The Bakers immersed themselves in the culture and customs of their adopted home, Kerala. They took their involvement to the level of communicating in Malayalam, even at home. However, all the Bakers born and brought up in Kumarakom, did go to England, for schooling and for finding a spouse.
For the Bakers who were a blessing to Kerala in so many ways, the first few years were extremely difficult. Management of the day-to-day affairs of the house required numerous servants – for the domestic and farming activities at the estate. Fresh water for drinking and cooking had to be brought from Olasha, a few miles away, in traditional country boats, as Kumarakom was cut off from neighbouring places. Someone had to travel to Olasha and Kottayam in the boats everyday to collect mail. If an animal had to be taken across, two country boats connected together with a wooden platform was used.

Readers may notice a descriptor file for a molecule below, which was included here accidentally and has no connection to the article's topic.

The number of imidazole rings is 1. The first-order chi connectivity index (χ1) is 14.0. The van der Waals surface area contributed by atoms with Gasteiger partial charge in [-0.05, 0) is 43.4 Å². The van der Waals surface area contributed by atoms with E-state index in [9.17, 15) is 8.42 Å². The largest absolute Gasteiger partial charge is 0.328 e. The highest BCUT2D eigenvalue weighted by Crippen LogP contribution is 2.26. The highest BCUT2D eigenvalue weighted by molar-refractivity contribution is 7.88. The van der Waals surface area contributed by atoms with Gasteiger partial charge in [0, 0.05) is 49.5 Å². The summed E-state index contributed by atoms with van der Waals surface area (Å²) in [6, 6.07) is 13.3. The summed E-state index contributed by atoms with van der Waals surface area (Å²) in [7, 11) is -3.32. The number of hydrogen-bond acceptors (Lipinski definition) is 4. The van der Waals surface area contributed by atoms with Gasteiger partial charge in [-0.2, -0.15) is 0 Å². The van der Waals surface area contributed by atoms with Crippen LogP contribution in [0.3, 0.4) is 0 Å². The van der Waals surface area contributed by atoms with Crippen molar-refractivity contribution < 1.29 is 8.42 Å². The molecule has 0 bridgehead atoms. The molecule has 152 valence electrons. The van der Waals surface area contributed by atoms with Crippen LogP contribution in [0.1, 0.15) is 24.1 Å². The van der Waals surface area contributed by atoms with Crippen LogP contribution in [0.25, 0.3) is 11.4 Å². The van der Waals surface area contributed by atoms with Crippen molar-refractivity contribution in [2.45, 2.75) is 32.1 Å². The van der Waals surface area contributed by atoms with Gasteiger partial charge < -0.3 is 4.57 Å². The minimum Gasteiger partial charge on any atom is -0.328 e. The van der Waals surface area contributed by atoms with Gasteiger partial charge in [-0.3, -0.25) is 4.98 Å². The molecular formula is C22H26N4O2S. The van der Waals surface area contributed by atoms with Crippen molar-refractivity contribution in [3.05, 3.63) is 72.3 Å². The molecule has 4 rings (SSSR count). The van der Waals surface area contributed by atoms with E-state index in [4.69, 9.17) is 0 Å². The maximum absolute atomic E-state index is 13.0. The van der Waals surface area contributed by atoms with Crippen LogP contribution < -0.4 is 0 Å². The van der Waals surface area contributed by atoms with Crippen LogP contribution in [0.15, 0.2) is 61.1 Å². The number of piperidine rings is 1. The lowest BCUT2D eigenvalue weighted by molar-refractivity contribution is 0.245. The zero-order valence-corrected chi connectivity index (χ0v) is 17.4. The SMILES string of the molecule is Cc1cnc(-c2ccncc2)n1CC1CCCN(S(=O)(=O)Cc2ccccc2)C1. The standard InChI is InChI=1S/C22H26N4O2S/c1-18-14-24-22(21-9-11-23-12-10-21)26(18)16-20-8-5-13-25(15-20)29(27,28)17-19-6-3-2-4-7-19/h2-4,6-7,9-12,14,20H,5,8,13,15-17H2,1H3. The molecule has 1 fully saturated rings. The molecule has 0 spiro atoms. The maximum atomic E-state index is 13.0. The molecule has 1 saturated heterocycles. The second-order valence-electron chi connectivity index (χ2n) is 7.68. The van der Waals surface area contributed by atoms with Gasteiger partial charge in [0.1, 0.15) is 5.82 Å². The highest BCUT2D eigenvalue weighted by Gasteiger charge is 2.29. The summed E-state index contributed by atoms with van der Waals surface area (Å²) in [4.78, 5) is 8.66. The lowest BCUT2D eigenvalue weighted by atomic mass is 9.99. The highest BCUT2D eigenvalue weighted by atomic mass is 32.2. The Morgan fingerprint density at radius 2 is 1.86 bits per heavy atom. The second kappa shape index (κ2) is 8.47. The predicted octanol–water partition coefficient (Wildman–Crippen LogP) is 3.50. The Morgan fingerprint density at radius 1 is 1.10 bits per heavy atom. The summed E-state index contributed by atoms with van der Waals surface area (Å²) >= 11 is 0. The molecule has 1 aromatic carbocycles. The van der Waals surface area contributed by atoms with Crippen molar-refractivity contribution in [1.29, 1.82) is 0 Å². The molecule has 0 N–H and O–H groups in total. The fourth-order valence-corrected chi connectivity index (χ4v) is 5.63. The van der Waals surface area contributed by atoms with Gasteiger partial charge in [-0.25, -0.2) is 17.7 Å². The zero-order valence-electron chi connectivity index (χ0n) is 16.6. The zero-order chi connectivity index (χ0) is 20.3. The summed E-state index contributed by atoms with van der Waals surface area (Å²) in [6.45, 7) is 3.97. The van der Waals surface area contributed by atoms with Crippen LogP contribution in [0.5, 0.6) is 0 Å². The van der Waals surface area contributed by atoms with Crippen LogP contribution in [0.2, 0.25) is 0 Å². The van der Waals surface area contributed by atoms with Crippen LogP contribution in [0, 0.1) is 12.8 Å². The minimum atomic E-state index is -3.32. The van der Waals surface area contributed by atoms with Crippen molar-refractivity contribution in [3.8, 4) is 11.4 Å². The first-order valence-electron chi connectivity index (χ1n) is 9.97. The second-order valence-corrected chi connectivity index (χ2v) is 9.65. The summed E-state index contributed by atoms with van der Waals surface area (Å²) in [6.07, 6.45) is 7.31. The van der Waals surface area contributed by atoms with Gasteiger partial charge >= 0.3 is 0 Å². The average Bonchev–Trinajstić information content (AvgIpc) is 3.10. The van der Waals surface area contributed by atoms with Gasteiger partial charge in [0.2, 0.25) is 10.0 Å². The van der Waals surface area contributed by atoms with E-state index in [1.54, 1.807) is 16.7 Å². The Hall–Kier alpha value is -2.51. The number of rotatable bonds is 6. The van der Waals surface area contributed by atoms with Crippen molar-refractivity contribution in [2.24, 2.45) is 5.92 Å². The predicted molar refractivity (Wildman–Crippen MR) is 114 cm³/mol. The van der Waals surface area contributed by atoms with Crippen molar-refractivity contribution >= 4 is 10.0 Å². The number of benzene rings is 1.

Before the arrival of electricity to the area, oil lamps, a kerosene-powered refrigerator, traditional, hand-operated fans etc were used at the Bakers’ home. Crocodiles and water snakes were common in the backwaters and pythons were a big threat to the poultry. The thatched roof had to be renewed every year. But fighting all odds, the Baker family stayed on in the land they loved for about a hundred years.
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